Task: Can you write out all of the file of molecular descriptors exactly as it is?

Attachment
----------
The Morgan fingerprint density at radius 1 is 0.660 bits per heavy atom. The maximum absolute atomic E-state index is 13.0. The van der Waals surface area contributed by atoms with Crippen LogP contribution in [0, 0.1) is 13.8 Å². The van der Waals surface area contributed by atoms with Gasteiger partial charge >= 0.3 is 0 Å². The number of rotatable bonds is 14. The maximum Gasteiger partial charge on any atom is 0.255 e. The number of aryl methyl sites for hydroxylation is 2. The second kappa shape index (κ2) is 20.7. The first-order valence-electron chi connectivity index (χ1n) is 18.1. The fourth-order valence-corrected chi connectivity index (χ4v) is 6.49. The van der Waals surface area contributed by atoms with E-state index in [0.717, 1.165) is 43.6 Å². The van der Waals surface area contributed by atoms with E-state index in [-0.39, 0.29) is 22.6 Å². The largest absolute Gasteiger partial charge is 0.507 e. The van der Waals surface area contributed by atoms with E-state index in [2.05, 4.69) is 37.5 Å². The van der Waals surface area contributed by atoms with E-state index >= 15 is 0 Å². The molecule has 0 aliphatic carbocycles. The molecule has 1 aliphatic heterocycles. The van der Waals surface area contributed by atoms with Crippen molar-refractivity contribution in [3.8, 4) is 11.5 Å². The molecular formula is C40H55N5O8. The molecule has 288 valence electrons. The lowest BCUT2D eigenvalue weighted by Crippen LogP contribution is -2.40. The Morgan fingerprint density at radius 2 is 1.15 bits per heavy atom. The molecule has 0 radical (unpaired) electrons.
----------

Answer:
The Morgan fingerprint density at radius 1 is 0.660 bits per heavy atom. The maximum absolute atomic E-state index is 13.0. The van der Waals surface area contributed by atoms with Crippen LogP contribution in [0, 0.1) is 13.8 Å². The van der Waals surface area contributed by atoms with Gasteiger partial charge >= 0.3 is 0 Å². The number of rotatable bonds is 14. The maximum Gasteiger partial charge on any atom is 0.255 e. The number of aryl methyl sites for hydroxylation is 2. The second kappa shape index (κ2) is 20.7. The first-order valence-electron chi connectivity index (χ1n) is 18.1. The fourth-order valence-corrected chi connectivity index (χ4v) is 6.49. The van der Waals surface area contributed by atoms with E-state index in [0.717, 1.165) is 43.6 Å². The van der Waals surface area contributed by atoms with E-state index in [-0.39, 0.29) is 22.6 Å². The largest absolute Gasteiger partial charge is 0.507 e. The van der Waals surface area contributed by atoms with E-state index in [2.05, 4.69) is 37.5 Å². The van der Waals surface area contributed by atoms with E-state index >= 15 is 0 Å². The molecule has 0 aliphatic carbocycles. The molecule has 1 aliphatic heterocycles. The van der Waals surface area contributed by atoms with Crippen molar-refractivity contribution in [3.8, 4) is 11.5 Å². The molecular formula is C40H55N5O8. The molecule has 288 valence electrons. The lowest BCUT2D eigenvalue weighted by Crippen LogP contribution is -2.40. The Morgan fingerprint density at radius 2 is 1.15 bits per heavy atom. The molecule has 0 radical (unpaired) electrons.